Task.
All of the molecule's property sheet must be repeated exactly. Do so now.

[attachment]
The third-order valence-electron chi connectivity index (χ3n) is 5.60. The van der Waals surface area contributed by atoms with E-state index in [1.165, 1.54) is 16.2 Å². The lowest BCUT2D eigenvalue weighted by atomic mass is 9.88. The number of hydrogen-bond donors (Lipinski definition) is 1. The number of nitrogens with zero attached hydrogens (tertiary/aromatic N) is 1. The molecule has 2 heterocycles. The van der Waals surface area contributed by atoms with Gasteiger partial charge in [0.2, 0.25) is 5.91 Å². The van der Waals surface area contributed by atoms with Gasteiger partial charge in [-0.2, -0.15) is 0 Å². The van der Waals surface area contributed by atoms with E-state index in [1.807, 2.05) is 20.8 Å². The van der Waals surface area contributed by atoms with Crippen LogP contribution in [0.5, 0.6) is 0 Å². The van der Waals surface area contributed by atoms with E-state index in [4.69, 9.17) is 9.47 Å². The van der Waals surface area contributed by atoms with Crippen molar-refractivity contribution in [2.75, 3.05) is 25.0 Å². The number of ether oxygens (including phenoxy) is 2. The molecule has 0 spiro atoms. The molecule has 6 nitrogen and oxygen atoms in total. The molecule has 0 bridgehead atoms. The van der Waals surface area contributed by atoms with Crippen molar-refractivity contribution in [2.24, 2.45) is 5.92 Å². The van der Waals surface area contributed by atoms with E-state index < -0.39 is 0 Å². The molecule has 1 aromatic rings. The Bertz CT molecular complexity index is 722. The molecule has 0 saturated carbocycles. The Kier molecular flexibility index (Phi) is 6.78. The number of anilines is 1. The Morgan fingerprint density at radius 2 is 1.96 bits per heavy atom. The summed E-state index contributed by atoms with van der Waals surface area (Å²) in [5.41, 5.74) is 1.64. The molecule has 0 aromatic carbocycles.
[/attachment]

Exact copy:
The third-order valence-electron chi connectivity index (χ3n) is 5.60. The van der Waals surface area contributed by atoms with E-state index in [1.165, 1.54) is 16.2 Å². The lowest BCUT2D eigenvalue weighted by atomic mass is 9.88. The number of hydrogen-bond donors (Lipinski definition) is 1. The number of nitrogens with zero attached hydrogens (tertiary/aromatic N) is 1. The molecule has 2 heterocycles. The van der Waals surface area contributed by atoms with Gasteiger partial charge in [0.2, 0.25) is 5.91 Å². The van der Waals surface area contributed by atoms with Gasteiger partial charge in [-0.2, -0.15) is 0 Å². The van der Waals surface area contributed by atoms with E-state index in [1.807, 2.05) is 20.8 Å². The van der Waals surface area contributed by atoms with Crippen LogP contribution in [0.5, 0.6) is 0 Å². The van der Waals surface area contributed by atoms with E-state index in [4.69, 9.17) is 9.47 Å². The van der Waals surface area contributed by atoms with Crippen molar-refractivity contribution in [2.75, 3.05) is 25.0 Å². The number of ether oxygens (including phenoxy) is 2. The molecule has 0 spiro atoms. The molecule has 6 nitrogen and oxygen atoms in total. The molecule has 0 bridgehead atoms. The van der Waals surface area contributed by atoms with Crippen molar-refractivity contribution in [2.24, 2.45) is 5.92 Å². The van der Waals surface area contributed by atoms with E-state index < -0.39 is 0 Å². The molecule has 1 aromatic rings. The Bertz CT molecular complexity index is 722. The molecule has 0 saturated carbocycles. The Kier molecular flexibility index (Phi) is 6.78. The number of anilines is 1. The Morgan fingerprint density at radius 2 is 1.96 bits per heavy atom. The summed E-state index contributed by atoms with van der Waals surface area (Å²) in [5.41, 5.74) is 1.64. The molecule has 0 aromatic carbocycles.